Sen. Ben Cardin of Maryland went to the Senate floor today to urge his Republican colleagues to end their partisan efforts to keep our nation's courts from functioning at full effectiveness. He discussed a district court vacancy in his state that could be filled today, if the GOP would allow a vote on nominee George Levi Russell III.
In Maryland, Mr. President, we are trying to fill a vacancy that was created during the end of President Bush's term of office, when Judge Peter Messitte took senior status in 2008. Judge Russell is an excellent candidate, received bipartisan support in the Judiciary Committee, and is ready to take office upon being confirmed by the Senate. The time for action is now.
Judge Russell brings a wealth of experience to this position in both state and federal courts. Earlier in his career he served as a federal prosecutor and as an attorney in a private law firm. He now sits as a state court trial judge in Maryland.
After discussing his experience as an attorney both in private practice and for the Department of Justice, Sen. Cardin turned to the bipartisan confidence that Russell has inspired among the people of Maryland.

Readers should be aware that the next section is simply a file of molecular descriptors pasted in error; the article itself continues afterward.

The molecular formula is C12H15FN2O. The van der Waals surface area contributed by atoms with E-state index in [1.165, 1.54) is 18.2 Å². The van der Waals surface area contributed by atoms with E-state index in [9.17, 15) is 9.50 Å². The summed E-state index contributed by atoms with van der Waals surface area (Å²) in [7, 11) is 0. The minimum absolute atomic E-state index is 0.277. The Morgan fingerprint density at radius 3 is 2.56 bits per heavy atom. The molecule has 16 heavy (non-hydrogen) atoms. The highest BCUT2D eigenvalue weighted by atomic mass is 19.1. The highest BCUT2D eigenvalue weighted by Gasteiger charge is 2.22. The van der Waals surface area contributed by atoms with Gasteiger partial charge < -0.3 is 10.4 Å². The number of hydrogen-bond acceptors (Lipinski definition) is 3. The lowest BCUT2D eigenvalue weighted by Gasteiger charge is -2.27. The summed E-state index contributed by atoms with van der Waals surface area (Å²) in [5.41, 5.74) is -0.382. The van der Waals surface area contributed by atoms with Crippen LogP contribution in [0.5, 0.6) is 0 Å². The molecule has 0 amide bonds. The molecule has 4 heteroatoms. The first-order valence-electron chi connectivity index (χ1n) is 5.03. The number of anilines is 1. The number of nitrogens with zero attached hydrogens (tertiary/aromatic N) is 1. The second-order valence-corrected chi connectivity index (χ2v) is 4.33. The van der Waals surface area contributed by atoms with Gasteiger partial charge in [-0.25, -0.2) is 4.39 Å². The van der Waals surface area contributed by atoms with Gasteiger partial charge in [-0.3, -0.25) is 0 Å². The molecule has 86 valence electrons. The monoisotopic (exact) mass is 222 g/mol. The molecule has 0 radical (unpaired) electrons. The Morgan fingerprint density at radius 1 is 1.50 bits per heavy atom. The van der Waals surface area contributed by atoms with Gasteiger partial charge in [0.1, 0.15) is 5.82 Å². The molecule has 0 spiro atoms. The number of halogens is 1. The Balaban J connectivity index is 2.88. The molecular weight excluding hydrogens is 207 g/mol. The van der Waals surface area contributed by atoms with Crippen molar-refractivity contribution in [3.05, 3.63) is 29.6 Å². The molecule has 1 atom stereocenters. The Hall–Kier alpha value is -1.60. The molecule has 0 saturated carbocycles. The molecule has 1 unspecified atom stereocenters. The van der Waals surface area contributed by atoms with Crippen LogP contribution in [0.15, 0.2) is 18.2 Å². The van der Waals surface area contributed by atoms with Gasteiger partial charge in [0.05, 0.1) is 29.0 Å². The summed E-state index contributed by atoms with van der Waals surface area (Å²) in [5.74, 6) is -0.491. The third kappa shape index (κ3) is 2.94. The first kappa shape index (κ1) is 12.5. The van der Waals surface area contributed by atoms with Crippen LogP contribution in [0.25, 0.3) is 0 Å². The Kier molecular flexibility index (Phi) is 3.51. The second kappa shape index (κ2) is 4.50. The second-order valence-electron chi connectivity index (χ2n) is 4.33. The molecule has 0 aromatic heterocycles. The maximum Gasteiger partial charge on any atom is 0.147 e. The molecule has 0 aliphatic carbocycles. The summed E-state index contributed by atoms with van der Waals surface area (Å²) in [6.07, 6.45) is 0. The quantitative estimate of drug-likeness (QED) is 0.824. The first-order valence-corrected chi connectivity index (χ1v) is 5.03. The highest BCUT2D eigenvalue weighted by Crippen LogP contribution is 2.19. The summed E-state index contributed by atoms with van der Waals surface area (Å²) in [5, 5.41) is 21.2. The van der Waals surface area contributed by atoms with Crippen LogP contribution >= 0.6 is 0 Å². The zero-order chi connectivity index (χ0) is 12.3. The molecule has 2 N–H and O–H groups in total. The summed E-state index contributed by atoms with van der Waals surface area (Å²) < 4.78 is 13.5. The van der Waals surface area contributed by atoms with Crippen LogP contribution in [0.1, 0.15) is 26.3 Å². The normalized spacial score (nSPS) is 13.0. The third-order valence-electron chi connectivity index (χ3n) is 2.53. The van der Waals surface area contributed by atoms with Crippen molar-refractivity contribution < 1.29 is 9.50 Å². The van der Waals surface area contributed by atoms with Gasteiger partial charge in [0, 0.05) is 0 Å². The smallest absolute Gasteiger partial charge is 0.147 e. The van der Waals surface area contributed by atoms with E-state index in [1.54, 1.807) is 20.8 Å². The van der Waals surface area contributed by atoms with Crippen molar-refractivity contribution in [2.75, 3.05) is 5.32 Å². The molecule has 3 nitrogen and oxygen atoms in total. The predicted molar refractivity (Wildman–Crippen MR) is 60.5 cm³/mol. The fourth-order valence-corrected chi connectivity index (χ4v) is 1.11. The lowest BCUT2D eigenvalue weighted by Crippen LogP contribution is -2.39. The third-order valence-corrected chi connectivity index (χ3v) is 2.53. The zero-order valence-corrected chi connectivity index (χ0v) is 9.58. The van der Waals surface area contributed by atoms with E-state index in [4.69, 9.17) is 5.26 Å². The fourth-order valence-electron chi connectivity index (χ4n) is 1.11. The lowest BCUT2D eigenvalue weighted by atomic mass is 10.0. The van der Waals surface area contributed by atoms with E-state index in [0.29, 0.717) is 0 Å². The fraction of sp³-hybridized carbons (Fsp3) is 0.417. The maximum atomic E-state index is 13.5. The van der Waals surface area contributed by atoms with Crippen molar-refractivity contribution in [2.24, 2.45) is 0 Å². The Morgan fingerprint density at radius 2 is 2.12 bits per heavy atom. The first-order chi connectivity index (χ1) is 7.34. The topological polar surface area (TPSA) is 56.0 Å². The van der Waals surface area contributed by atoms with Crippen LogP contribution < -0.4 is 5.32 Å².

In January 2007, Governor Ehrlich, a Republican, appointed him to serve as an Associate Judge of the Baltimore City Circuit Court for a term of 15 years. As a trial judge, Judge Russell has presided over hundreds of trials that have gone to verdict or judgment, and has experience in handling jury trials, bench trails, civil cases, and criminal cases. He has the professional experience which has been recognized by a Republican Governor and a Democratic President.
Judge Russell is a highly qualified African American who would fill a seat that has been declared a judicial emergency. His nomination garnered bipartisan support on the Judiciary Committee, where only Utah's Mike Lee voted against him (presumably to continue protesting President Obama's recent recess appointments).
Sen. Cardin explained who Senate Republicans are hurting the most with their obstructionism:
The real victim here is not only the nominee and their family that are awaiting final Senate action. The real victim is the American people, who face increasing delays in courts that are overburdened and understaffed. A higher vacancy rate means lack of timely hearings and decisions by our federal courts, affecting our citizens' ability to have access to justice and a fair and impartial resolution of their complaints.